As with all precious stones, the weight of a diamond is expressed in carats. Size alone does not result in beauty or value, but it is an important factor to be considered when purchasing a diamond.
The math of carats
Carat is a unit of weight measurement equal to one fifth of a gram (1 carat = 0.2 grams). The carat measurement is divided into 100 parts called "points" (1 carat = 100 points). Therefore, a 25-point diamond is referred to as a "quarter carat" (0.25 carat) and a 50-point diamond is referred to as a "half carat" (0.50 carat).
Relationship of carat and cost
Diamonds, when mined, are most often found in small pebble form. Larger diamonds are more rare and therefore result in a greater value for their size. The cost of diamonds increases exponentially as the size increases. In other words, the cost of a two-carat diamond will be much greater than the total cost of two, one-carat diamonds of the same quality.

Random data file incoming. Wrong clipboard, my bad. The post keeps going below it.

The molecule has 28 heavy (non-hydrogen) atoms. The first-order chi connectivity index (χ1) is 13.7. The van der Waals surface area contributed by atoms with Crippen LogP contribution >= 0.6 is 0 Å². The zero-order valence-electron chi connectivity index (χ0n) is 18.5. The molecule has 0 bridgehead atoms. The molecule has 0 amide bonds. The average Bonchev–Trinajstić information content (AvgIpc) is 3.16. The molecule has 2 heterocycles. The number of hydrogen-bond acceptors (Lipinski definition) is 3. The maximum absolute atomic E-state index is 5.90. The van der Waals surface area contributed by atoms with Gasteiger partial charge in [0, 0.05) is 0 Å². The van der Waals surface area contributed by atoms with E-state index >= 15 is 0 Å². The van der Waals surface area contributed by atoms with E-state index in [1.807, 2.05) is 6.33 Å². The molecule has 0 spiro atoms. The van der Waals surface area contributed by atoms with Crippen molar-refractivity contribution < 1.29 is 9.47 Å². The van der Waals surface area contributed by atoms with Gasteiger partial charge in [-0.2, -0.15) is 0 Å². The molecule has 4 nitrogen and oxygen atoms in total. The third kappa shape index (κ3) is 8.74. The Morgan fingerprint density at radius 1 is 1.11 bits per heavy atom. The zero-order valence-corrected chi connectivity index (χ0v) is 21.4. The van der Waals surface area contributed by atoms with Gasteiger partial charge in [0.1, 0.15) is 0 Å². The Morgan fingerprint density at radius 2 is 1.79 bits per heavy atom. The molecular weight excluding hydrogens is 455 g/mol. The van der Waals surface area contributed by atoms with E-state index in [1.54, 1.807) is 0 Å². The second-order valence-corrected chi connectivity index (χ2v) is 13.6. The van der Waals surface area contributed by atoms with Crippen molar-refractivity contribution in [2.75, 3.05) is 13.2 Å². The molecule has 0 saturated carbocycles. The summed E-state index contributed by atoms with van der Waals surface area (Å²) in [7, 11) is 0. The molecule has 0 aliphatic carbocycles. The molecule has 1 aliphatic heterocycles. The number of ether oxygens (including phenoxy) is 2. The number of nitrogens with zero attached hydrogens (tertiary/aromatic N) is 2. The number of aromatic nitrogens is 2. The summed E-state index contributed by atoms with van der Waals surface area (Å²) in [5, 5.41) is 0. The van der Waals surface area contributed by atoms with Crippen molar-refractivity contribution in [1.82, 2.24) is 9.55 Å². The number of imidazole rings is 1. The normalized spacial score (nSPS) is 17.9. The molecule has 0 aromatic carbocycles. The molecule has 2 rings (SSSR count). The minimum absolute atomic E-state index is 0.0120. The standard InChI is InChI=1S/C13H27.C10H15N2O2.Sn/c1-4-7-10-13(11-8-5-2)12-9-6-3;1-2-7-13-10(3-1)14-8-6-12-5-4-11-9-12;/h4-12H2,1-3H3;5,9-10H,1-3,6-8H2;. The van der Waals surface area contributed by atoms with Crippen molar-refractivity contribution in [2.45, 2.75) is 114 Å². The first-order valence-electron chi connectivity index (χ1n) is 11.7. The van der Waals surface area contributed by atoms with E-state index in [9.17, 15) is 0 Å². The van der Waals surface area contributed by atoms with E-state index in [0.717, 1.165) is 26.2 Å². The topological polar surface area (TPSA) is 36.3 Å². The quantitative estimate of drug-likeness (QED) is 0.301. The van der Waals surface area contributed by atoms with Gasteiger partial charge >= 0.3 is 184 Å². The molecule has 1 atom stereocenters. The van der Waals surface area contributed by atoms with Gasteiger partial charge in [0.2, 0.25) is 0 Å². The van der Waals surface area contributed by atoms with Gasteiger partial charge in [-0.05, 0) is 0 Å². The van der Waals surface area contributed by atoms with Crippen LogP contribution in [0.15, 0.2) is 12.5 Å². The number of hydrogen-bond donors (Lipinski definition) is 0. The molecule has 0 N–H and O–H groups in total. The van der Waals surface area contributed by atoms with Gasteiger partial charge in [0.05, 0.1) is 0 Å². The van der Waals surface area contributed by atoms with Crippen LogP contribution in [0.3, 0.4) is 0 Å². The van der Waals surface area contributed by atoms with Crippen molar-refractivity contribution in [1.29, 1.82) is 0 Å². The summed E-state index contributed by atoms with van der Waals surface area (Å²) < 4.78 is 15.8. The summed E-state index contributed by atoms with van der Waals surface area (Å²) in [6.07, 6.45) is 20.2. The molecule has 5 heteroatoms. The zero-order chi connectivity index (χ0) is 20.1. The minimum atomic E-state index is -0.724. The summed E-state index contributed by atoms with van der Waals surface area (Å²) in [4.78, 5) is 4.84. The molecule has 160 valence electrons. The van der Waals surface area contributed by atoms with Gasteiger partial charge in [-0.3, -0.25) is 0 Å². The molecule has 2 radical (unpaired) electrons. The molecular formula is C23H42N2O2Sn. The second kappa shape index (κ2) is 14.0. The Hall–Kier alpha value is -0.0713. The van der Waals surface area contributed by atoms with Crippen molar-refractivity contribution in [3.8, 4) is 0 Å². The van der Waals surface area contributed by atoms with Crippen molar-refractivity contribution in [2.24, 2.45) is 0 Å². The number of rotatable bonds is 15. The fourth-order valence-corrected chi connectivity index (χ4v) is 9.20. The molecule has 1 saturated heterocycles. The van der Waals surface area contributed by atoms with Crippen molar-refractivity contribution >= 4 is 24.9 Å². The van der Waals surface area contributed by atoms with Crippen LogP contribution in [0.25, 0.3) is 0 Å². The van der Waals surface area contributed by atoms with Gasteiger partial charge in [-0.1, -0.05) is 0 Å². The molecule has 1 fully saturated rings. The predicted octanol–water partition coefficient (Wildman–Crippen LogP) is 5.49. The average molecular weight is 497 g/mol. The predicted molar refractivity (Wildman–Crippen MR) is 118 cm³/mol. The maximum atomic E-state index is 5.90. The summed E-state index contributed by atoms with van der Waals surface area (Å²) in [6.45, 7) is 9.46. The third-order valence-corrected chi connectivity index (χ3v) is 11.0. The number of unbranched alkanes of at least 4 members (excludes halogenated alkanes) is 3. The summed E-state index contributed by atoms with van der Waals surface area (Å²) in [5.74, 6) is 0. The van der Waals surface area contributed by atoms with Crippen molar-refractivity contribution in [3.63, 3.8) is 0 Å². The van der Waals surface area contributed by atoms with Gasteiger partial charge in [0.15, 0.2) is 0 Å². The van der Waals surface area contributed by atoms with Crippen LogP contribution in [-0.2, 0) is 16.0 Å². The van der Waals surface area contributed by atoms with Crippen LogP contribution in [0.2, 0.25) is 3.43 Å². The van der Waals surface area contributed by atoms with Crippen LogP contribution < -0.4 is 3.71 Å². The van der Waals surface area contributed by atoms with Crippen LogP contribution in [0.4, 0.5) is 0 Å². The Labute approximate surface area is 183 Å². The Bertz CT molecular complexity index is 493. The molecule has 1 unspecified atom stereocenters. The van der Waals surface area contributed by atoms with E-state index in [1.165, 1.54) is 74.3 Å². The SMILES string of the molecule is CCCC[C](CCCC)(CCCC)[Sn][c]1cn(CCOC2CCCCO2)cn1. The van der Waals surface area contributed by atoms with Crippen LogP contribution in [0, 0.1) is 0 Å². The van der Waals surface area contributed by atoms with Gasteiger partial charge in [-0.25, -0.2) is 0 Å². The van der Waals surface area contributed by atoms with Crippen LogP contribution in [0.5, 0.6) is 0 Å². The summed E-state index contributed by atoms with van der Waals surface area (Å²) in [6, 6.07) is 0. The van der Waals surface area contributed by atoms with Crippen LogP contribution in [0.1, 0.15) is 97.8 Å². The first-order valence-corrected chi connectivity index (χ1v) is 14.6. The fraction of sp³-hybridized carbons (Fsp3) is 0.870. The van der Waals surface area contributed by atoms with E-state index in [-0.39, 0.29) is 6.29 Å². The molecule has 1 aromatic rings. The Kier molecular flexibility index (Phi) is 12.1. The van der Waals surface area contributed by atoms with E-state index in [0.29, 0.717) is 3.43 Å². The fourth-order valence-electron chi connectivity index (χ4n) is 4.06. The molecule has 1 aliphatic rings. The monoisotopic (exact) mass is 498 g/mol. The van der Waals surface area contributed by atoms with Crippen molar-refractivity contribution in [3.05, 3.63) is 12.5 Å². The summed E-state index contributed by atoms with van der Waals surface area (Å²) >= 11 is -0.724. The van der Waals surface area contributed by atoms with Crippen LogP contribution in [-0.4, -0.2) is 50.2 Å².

Relationship of carat and cut
It should be remembered that carat is a unit of weight measurement and not a measurement of a stone's diameter. For example, it is possible to have two diamonds each with a round shape weighing 1.00 carat, but each having different diameters and the appearance of being different in size. This is because a diamond is three-dimensional and the carat weight can be found not only in the diameter of the stone, but also in its depth. A one-carat diamond, if cut with a shallow depth, may have a diameter of over 7.0 millimeters, or if cut with a heavy depth may have a diameter of under 6.0 millimeters. Although the novice diamond buyer may assume that the diamond with the greater diameter is to be preferred, this is not the case because either extreme of a deep cut or a shallow cut will result in decreased brilliance (please see "cut" for additional information on how the proportions of the diamond will affect its beauty).